PART TWO
Diagnostic Cytology
Fig. 14.24
Giardia. Giardia
trophozoites have a characteristic pear shape
(Diff Quik x HP),
Cryptosporidium
In the past cryptosporidiosis was considered a rare infection
of the human GI tract. Recently, infections have become more
recognized in both immunocompetent and immunosuppressed
patients, especially those with AIDS.162,163 The organism infects
the human small and large intestines. As with
Giardia,
the para-
site is transmitted by a fecal-oral route. Severity of disease var-
ies among individuals, with most patients manifesting diarrhea
and fever. Symptoms tend to be chronic and more severe in
those who are immunosuppressed.
The diagnosis is usually made by the identification of oocysts in
stool specimens or, less often, by mucosal biopsy. Histologically,
the organism presents as a small spherical structure attached to
the luminal surfaces of columnar epithelial cells. Some authors
have found that the number of organisms present in the biopsy
correlates with the severity of the clinical picture.162,163
In brushing specimens,
Cryptosporidium
organisms measure
2 to 4 pm in diameter, have round to pyramidal configurations,
and appear basophilic.127 With the Diff-Quik stain, a stippled
appearance may be evident. Characteristically, the organisms
are in intimate contact with the luminal surfaces of otherwise
normal glandular cells (Fig. 14.25).
Cryptosporidium
does not
show budding.
M ycobacterium
Classic tuberculosis and atypical mycobacterium may involve
the small intestine. Although uncommon in the United States,
in India ileocecal tuberculosis remains a significant problem.
Endoscopic biopsies and brushings are usually nondiagnos-
tic. Transmucosal FNA cytology has been more useful in the
diagnosis of mycobacterial infections.127 EUS-guided FNA of
regional lymph nodes is especially useful in this regard with suf-
ficient material for culture obtained. The smears typically show
necrotic debris, and inflammatory cells including lymphocytes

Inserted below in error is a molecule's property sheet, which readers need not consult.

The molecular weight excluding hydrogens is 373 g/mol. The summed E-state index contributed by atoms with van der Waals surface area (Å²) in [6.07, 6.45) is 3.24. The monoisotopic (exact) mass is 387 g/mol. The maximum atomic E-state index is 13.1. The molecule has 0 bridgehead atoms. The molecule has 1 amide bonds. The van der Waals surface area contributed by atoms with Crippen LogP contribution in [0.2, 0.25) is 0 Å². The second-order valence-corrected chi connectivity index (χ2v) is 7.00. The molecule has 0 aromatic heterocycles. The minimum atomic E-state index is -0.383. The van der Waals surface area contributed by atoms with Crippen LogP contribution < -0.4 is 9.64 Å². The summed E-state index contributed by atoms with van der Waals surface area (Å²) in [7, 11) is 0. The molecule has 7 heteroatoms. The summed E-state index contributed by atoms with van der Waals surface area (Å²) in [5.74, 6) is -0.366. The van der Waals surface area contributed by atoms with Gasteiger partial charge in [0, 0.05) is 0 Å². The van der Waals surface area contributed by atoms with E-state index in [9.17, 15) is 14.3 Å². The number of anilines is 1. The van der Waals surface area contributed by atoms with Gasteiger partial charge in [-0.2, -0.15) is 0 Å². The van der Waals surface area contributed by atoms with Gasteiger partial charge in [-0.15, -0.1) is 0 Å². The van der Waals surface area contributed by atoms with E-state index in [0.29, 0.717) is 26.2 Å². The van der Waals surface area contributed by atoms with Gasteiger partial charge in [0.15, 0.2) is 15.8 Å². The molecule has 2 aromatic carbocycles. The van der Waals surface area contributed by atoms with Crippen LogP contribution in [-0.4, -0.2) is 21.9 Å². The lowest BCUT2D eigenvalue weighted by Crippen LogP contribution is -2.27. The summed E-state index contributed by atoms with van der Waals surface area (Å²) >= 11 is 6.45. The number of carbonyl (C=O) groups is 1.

and histocytes.
Atypical mycobacterial infection can commonly involve
the duodenum in AIDS patients. Diagnostic negative images
of mycobacterium avium (MAI) can be seen in air-dried DQ
or Wright-Stained smears.164 PAP stained smears show numer-
ous foamy and striated macrophages (pseudo-Gaucher cells)
(Fig. 14.26A). The diagnosis can be confirmed with special stains
such as Ziehl-Neelsen, AFB, PAS, or FITE (Fig. 14.26B).
Fig. 14.25
Cryptosporidium. Cryptosporidium
organisms are in intimate
contact with the luminal surface of benign glandular cells (Diff Quik x HP),
Peptic Ulcer
Although benign peptic ulcers are far more common in the
duodenum than in the stomach, they are sampled for histology
and cytology far less frequently than their gastric counterparts.
The clinical presentation and histopathology essentially mirror
those in the stomach. Cytologic brushings are also basically the
same. They include flat sheets of normal glandular cells, as well
as those showing reparative atypia, neutrophils, and granular
necrotic debris.
Helicobacter
may also be evident.
Adenocarcinoma
The relative frequencies of different malignant neoplasms pri-
mary in the small intestine differ remarkably from those in
the esophagus, stomach, and colon. If the entire length of the
small intestine is considered, malignant lymphomas, carcinoid
tumors, and adenocarcinomas occur in relatively equal num-
bers; stomal tumors are less frequent. In the duodenum, the
portion generally accessible to the endoscope, adenocarcinoma
is the most frequent malignancy. These neoplasms may present
clinically with jaundice, anemia, or symptoms of obstruction.
Within the duodenum, they occur most often in the immediate
vicinity of the papillae of Vater, where they usually present as
an exophytic mass. Ulcerating carcinomas are not common in
the duodenum, which is, hence, the major reason for the lack
of endoscopic biopsies and brushings of duodenal peptic ulcers.
More distally in the small intestine, these neoplasms often have
a napkin ring growth appearance, resulting in clinical obstruc-
tion. Histologically, small bowel adenocarcinomas show varying
degrees of differentiation, often have a papillary configuration,
and may be associated with residual adenoma. The overall prog-
nosis may be good if the tumor is small and discovered early,
generally as a result of the signs of jaundice. Otherwise, the out-
look is dismal.
Cytologically, these neoplasms basically resemble adeno-
carcinomas of the intestinal type in the stomach and Barrett's-
associated adenocarcinoma. Thus, these smears are generally
cellular with individually dispersed malignant cells as well as
cohesive aggregates, which vary from small spheres to large
branching papillary structures. Each cell possesses a single large
hyperchromatic and frequently elongated nucleus with obvious
nucleoli. Cytoplasm may contain distinct mucin vacuoles.
396
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